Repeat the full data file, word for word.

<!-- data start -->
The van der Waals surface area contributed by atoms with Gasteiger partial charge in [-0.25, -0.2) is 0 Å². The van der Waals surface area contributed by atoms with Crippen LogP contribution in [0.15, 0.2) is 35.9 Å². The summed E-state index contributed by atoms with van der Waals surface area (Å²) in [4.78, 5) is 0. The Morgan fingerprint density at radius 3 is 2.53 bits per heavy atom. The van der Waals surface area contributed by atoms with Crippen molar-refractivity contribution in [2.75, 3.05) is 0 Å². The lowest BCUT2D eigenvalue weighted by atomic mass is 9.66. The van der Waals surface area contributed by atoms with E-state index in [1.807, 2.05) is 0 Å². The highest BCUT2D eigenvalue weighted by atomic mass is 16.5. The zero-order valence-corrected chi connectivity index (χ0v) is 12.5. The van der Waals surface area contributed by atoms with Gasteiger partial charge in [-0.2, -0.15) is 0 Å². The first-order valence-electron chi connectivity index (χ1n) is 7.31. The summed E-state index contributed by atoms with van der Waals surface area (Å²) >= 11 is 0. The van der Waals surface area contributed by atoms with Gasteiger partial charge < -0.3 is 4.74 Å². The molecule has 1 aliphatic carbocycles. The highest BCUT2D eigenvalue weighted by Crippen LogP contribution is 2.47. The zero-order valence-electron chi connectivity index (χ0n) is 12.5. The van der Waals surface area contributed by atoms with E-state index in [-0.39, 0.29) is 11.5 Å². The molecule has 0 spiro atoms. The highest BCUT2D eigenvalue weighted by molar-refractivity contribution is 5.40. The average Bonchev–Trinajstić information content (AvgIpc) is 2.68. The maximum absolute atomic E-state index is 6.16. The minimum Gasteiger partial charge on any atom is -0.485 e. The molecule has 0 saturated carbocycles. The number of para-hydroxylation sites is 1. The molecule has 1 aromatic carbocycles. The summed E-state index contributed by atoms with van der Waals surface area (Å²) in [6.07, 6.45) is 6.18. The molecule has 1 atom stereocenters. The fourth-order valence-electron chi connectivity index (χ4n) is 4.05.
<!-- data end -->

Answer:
The van der Waals surface area contributed by atoms with Gasteiger partial charge in [-0.25, -0.2) is 0 Å². The van der Waals surface area contributed by atoms with Crippen LogP contribution in [0.15, 0.2) is 35.9 Å². The summed E-state index contributed by atoms with van der Waals surface area (Å²) in [4.78, 5) is 0. The Morgan fingerprint density at radius 3 is 2.53 bits per heavy atom. The van der Waals surface area contributed by atoms with Crippen molar-refractivity contribution in [2.75, 3.05) is 0 Å². The lowest BCUT2D eigenvalue weighted by atomic mass is 9.66. The van der Waals surface area contributed by atoms with E-state index in [1.807, 2.05) is 0 Å². The highest BCUT2D eigenvalue weighted by atomic mass is 16.5. The zero-order valence-corrected chi connectivity index (χ0v) is 12.5. The van der Waals surface area contributed by atoms with Gasteiger partial charge in [-0.2, -0.15) is 0 Å². The first-order valence-electron chi connectivity index (χ1n) is 7.31. The summed E-state index contributed by atoms with van der Waals surface area (Å²) >= 11 is 0. The van der Waals surface area contributed by atoms with Gasteiger partial charge < -0.3 is 4.74 Å². The molecule has 1 aliphatic carbocycles. The highest BCUT2D eigenvalue weighted by Crippen LogP contribution is 2.47. The zero-order valence-electron chi connectivity index (χ0n) is 12.5. The van der Waals surface area contributed by atoms with E-state index in [-0.39, 0.29) is 11.5 Å². The molecule has 0 spiro atoms. The highest BCUT2D eigenvalue weighted by molar-refractivity contribution is 5.40. The average Bonchev–Trinajstić information content (AvgIpc) is 2.68. The maximum absolute atomic E-state index is 6.16. The minimum Gasteiger partial charge on any atom is -0.485 e. The molecule has 0 saturated carbocycles. The number of para-hydroxylation sites is 1. The molecule has 1 aromatic carbocycles. The summed E-state index contributed by atoms with van der Waals surface area (Å²) in [6.07, 6.45) is 6.18. The molecule has 1 atom stereocenters. The fourth-order valence-electron chi connectivity index (χ4n) is 4.05.